Set in an almshouse in rural England, The Warden features the realism, satire, and biting social commentary that helped establish Anthony Trollope as one of the preeminent English novelists of his day. Septimus Harding is the modest and wizened warden of Hiram’s Hospital, a charitable... show more
Set in an almshouse in rural England, The Warden features the realism, satire, and biting social commentary that helped establish Anthony Trollope as one of the preeminent English novelists of his day.
Septimus Harding is the modest and wizened warden of Hiram’s Hospital, a charitable institution funded by money bequeathed to the Diocese of Barchester. When young upstart John Bold stages a campaign that challenges the use of these charitable funds—and Harding’s seemingly exorbitant earnings—critics come out of the woodwork to question the hospital’s dealings. And making matters personal, Bold is courting Harding’s daughter, Eleanor.
The first installment in the Chronicles of Barsetshire, The Warden illuminates perceived Christian hypocrisies, yet strikes a light-hearted tone. A clear-eyed and humane work of satire, it brilliantly examines issues just as relevant today as in Victorian England.
Publish date: 2016-08-09
Publisher: Open Road Media
Pages no: 112
Edition language: English
Series: The Chronicles of Barsetshire (#1)
I really love Anthony Trollope, and his Chronicles of Barsetshire, to me, reach a level of Victorian perfection that was only attained by a select few authors and books. He manages to perfectly balance satire and seriousness, acerbity and sweetness, and he writes with an infinitely generous spirit. ...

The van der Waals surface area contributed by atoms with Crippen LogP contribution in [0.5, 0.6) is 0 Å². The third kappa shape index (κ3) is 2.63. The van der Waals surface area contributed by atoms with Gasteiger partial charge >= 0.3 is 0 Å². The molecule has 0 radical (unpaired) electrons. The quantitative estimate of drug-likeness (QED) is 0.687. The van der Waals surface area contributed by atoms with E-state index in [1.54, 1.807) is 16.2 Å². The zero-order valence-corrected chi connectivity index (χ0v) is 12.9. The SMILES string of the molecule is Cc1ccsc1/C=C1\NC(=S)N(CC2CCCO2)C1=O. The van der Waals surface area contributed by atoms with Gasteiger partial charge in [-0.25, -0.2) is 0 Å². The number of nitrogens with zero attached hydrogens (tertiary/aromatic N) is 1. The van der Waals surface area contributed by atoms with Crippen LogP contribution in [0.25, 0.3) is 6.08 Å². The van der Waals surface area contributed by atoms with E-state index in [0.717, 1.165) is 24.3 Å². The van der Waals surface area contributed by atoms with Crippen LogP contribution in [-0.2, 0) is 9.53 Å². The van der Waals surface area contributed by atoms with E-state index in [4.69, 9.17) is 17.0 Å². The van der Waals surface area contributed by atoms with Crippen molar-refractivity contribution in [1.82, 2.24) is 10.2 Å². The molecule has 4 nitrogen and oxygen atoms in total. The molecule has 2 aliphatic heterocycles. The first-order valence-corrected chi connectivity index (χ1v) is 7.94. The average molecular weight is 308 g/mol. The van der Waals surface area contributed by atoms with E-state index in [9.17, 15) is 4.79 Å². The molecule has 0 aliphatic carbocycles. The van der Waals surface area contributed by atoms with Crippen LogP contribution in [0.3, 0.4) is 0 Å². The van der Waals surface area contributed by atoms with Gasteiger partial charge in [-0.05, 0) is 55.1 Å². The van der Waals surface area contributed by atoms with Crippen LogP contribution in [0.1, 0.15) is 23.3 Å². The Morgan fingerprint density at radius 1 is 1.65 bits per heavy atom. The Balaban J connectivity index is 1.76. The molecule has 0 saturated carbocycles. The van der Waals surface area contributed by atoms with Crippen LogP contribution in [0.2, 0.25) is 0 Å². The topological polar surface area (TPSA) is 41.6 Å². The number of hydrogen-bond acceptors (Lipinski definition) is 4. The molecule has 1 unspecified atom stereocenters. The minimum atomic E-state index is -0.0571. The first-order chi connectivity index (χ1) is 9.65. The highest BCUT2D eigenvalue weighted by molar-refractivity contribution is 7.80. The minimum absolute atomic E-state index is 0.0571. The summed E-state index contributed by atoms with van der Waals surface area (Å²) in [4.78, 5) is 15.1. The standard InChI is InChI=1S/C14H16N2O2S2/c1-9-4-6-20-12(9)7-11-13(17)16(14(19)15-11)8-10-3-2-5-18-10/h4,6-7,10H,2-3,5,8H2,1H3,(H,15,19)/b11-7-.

A 19th century novel about the Church and how it rewarded its personnel, about possible injustices and the legal battle to restore rights to the almspeople. It is also a satire and critical of Carlyle and Dickens and the Times newspaper.I found it a little tedious as it's really a single-plot novel,...
What kept me apart from Mr. Trollope for so long? I've had the Modern Library combined edition of Barchester Towers and The Warden for ages, and after beginning it, and falling in love, found a complete set of the 'Barchester Chronicles' bound in red leather at the local antique store. The universe ...
With a small town Victorian setting, the fictional Barsetshire, and an appealing somewhat Austen-like cast of characters, Trollope's novel The Warden illustrates just how complicated reforming a centuries old church policy can be, even when everyone involved has valid concerns and mostly the best of...
Good, solid Victorian stodge. The kind of book you read when you're glutted with silly, vapid "reality" stuff and need a bit of the reality fiction of its day. http://tinyurl.com/n398368 My review lives on my blog, out of reach of data-deleting megacorps.
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